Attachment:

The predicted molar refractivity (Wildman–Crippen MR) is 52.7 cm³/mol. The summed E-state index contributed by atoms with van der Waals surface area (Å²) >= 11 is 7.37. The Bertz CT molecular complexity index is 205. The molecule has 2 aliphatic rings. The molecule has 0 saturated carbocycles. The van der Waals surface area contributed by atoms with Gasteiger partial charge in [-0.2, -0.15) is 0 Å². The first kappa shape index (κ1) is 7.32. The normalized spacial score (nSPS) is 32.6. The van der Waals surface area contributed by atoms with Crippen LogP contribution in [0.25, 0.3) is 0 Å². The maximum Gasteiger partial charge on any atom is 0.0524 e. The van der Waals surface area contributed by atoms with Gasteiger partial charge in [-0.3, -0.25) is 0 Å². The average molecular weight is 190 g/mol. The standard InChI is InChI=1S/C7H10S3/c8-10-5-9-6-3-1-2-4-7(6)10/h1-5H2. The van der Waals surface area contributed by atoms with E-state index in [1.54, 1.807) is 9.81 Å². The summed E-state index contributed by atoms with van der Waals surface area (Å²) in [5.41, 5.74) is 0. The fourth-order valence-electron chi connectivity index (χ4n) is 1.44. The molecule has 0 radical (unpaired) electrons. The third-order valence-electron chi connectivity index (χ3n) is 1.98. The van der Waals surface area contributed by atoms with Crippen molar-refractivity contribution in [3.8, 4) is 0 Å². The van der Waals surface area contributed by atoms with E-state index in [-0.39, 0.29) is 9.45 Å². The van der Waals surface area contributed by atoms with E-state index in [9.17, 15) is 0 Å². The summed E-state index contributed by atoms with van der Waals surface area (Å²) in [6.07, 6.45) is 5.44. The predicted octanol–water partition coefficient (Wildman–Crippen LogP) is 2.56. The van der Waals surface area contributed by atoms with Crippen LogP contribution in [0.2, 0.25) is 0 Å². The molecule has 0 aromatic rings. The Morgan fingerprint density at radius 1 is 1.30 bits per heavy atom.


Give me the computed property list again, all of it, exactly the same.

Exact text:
The predicted molar refractivity (Wildman–Crippen MR) is 52.7 cm³/mol. The summed E-state index contributed by atoms with van der Waals surface area (Å²) >= 11 is 7.37. The Bertz CT molecular complexity index is 205. The molecule has 2 aliphatic rings. The molecule has 0 saturated carbocycles. The van der Waals surface area contributed by atoms with Gasteiger partial charge in [-0.2, -0.15) is 0 Å². The first kappa shape index (κ1) is 7.32. The normalized spacial score (nSPS) is 32.6. The van der Waals surface area contributed by atoms with Crippen LogP contribution in [0.25, 0.3) is 0 Å². The maximum Gasteiger partial charge on any atom is 0.0524 e. The van der Waals surface area contributed by atoms with Gasteiger partial charge in [-0.3, -0.25) is 0 Å². The average molecular weight is 190 g/mol. The standard InChI is InChI=1S/C7H10S3/c8-10-5-9-6-3-1-2-4-7(6)10/h1-5H2. The van der Waals surface area contributed by atoms with E-state index in [1.54, 1.807) is 9.81 Å². The summed E-state index contributed by atoms with van der Waals surface area (Å²) in [5.41, 5.74) is 0. The fourth-order valence-electron chi connectivity index (χ4n) is 1.44. The molecule has 0 radical (unpaired) electrons. The third-order valence-electron chi connectivity index (χ3n) is 1.98. The van der Waals surface area contributed by atoms with Crippen molar-refractivity contribution in [3.8, 4) is 0 Å². The van der Waals surface area contributed by atoms with E-state index in [-0.39, 0.29) is 9.45 Å². The van der Waals surface area contributed by atoms with E-state index in [9.17, 15) is 0 Å². The summed E-state index contributed by atoms with van der Waals surface area (Å²) in [6.07, 6.45) is 5.44. The predicted octanol–water partition coefficient (Wildman–Crippen LogP) is 2.56. The van der Waals surface area contributed by atoms with Crippen LogP contribution in [0.2, 0.25) is 0 Å². The molecule has 0 aromatic rings. The Morgan fingerprint density at radius 1 is 1.30 bits per heavy atom.